By Mary Taruvinga
AMNESTY International Zimbabwe has dragged its former bosses to the High Court claiming US$500 000 which they allegedly abused during their tenure of office.
The three being sued are Cousin Zilala, Sibongile Zimbeva and Takesure Musiiwa.
In its court papers, the organisation said the matter came to light after it engaged Deloitte and Touche in 2018, to conduct a forensic audit and investigation of its financial activities from a period stretching between January 2015 to February 2018.
It is from that report that it was established that the organisation was prejudiced US$572 678 emanating from contractual allowances, collected and unaccounted cash withdrawals, outstanding loan balances, and non-contractual and unauthorised paid fuel and mileage allowances and violations.
Zilala was its executive director from 1 May 2007 to 5 December 2018 when he resigned.
Zimbeva was the Finance and Administration Officer from a period between September 2017 to December 2018 when he also resigned while Musiwa was the board chairperson from 2007 to September 2018.
“Plaintiff prays for a judgment against the defendants jointly or severally the one paying the other: payment of a total sum of $148,609 being the amount misappropriated and improperly benefited by the first defendant (Zilala) at the expense of the plaintiff.
“Payment of a total sum of US$42 344 by the second defendant (Zimbeva) being the amount misappropriated.
“Payment of US$51 725 by the defendants jointly and severally the one paying the other to be absolved being the total of unlawful payments paid to staff bank accounts outside the plaintiff’s pay roll,” reads the declaration by Amnesty International.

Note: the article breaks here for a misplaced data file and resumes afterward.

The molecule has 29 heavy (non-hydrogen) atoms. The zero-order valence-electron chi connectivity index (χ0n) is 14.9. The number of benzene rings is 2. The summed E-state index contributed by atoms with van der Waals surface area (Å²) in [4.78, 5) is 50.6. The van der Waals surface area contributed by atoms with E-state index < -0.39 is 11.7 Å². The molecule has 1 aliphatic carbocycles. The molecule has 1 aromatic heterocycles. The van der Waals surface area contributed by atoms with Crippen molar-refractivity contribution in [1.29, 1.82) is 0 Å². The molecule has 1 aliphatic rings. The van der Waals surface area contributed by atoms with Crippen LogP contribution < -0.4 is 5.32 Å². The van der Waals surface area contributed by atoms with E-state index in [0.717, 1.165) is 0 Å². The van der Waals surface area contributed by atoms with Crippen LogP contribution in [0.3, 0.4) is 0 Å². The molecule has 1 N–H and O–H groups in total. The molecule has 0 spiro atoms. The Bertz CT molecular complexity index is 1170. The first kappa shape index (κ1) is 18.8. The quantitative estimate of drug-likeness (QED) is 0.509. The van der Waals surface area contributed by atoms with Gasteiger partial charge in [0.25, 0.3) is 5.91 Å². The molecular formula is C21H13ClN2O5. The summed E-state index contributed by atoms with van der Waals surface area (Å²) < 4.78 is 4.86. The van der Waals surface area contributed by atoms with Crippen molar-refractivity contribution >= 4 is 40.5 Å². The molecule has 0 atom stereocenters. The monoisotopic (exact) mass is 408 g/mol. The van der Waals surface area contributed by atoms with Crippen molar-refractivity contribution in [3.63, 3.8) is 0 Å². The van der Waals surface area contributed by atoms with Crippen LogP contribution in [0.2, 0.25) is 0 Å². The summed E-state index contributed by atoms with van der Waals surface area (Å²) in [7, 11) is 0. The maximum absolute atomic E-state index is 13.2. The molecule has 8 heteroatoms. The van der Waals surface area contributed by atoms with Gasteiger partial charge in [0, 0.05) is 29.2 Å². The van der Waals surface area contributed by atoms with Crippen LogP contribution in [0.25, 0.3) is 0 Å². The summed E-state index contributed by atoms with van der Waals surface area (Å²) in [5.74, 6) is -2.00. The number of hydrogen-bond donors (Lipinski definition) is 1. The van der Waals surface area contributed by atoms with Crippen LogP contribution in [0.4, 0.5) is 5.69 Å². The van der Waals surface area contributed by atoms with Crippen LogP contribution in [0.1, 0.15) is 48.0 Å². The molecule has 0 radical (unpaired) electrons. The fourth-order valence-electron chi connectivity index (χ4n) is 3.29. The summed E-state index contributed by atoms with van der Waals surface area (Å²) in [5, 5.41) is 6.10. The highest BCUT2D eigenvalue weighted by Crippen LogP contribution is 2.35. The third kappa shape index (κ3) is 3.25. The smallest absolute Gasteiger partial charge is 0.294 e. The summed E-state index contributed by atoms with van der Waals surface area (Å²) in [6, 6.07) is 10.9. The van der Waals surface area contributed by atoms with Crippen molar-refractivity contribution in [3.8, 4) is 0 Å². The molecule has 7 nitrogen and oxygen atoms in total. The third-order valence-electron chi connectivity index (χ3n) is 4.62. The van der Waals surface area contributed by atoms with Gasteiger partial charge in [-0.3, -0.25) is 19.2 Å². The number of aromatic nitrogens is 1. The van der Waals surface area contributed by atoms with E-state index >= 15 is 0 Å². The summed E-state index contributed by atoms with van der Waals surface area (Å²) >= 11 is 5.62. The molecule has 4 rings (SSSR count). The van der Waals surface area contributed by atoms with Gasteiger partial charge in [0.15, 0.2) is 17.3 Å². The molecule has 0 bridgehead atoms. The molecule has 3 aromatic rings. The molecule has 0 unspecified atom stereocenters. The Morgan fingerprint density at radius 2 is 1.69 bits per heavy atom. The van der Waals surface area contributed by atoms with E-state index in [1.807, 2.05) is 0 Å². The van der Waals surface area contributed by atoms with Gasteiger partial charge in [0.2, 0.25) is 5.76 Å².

The organisation is also demanding the payment of $101 748 by the defendants being total tax liability it suffered and US$330 000 arising from the improper payments made to companies known as AlShams Global and KMH.
“The liability was computed and accepted by the Zimbabwe Revenue Authority and plaintiff has since settled the same,” said the group.
In addition, it also claiming a reimbursement of $61 880 for fuel which the former bosses irregularly gave unqualified staff from 2015 to February 2018.
“The forensic audit also established that a total of 55 720 litres was used by some staff members unlawfully at the authorisation of the defendants.
It was also established that from the bulk fuel purchased from 2015 to February 2018, there was a negative variance of 6 160 litres which the defendants failed to account for to date.”
Amnesty said Zimbeva has already admitted to the misappropriations during her disciplinary hearing whose determination was now final.
Musiwa is being implicated as he was signatory to the bank accounts.
He is alleged to have improperly authorised and facilitated the transactions and payments and failed to perform his oversight role as the board chairperson.